Instead of being sent to the front desk, a request for more towels or pillows is sent straight to housekeeping – reducing an unnecessary bottleneck.
This automated, intelligent distribution of messages means faster response times, and it also frees up staff to focus on delivering the best possible personal service to the guests in front of them.
Enhanced in-room assistants
In the near future AI assistants, such as Amazon Echo, will arguably become more commonplace in hotel rooms. Along with dimming lights and closing curtains, they’ll likely function as an in-room concierge: a guest will simply “ask” their in-room assistant to order room service or book a table in the restaurant.
But just like messaging platforms, this could create another bottleneck. An in-room assistant asked to make a reservation at the hotel restaurant would likely send this request to the front desk, which in turn would need to relay it to the restaurant.
To speed up this process, an in-room assistant system would be more efficient if it sent requests via an AI platform such as Ivy. When a guest asked for a specific service, Ivy could instantly send it to the relevant department, eliminating a convoluted communication process.
Brands such as Amazon and Netflix already use machine learning to understand consumer preferences and make tailored recommendations. In the years ahead, similar technology will be used by more and more hotels to deliver a level of personalisation like never before.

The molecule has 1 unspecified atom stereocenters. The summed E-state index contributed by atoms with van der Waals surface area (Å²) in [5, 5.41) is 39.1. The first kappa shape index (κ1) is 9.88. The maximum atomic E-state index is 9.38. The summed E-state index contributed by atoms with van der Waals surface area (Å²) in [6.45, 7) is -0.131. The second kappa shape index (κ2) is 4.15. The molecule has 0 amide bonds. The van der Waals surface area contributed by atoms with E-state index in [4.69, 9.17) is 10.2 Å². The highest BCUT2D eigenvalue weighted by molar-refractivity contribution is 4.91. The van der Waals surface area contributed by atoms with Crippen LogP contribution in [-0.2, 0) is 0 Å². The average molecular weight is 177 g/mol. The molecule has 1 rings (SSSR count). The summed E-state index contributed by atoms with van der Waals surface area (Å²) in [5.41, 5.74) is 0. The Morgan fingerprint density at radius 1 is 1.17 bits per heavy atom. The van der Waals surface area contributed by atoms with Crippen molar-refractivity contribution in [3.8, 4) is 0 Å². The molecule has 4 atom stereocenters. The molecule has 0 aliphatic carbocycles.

Leading up to a stay, AI has the ability to help a hotel collect data to make specific recommendations, suggest trips, or sell additional services. With a fully automated system in place, an AI platform might notice a person had previously booked a hotel spa treatment and automatically offer them a relevant package deal as a booking incentive.
AI can also monitor guest sentiment just after check-in and throughout their stay to ensure they’re receiving the best possible experience. An automated message delivered on a smartphone such as, “How are you enjoying your stay?” is both less intrusive and more practical than a member of the hotel staff periodically checking every customer is happy. If the AI receives a reply with any negative words or a low rating, the issue is automatically escalated to a staff member for attention.
Tracking guest sentiment also provides a vital tool for reputation management. With an automated tool in place to request and receive real-time feedback, hotels can resolve service issues as they come up, reducing the chance of a minor issue turning into a less than favourable TripAdvisor review.
Artificially intelligent systems such as IBM’s Watson come with the power to revolutionise the hospitality industry, from making life easier for hotel staff, to enhancing the experience for guests.
As the amount of data hotels deal with increases, outdated technological processes will need overhauling. In the coming years, industry-specific AI platforms such as Ivy, offer a solution to 21st-century demands, freeing up the front desk, enabling a swifter response to guest needs and delivering an altogether improved level of service.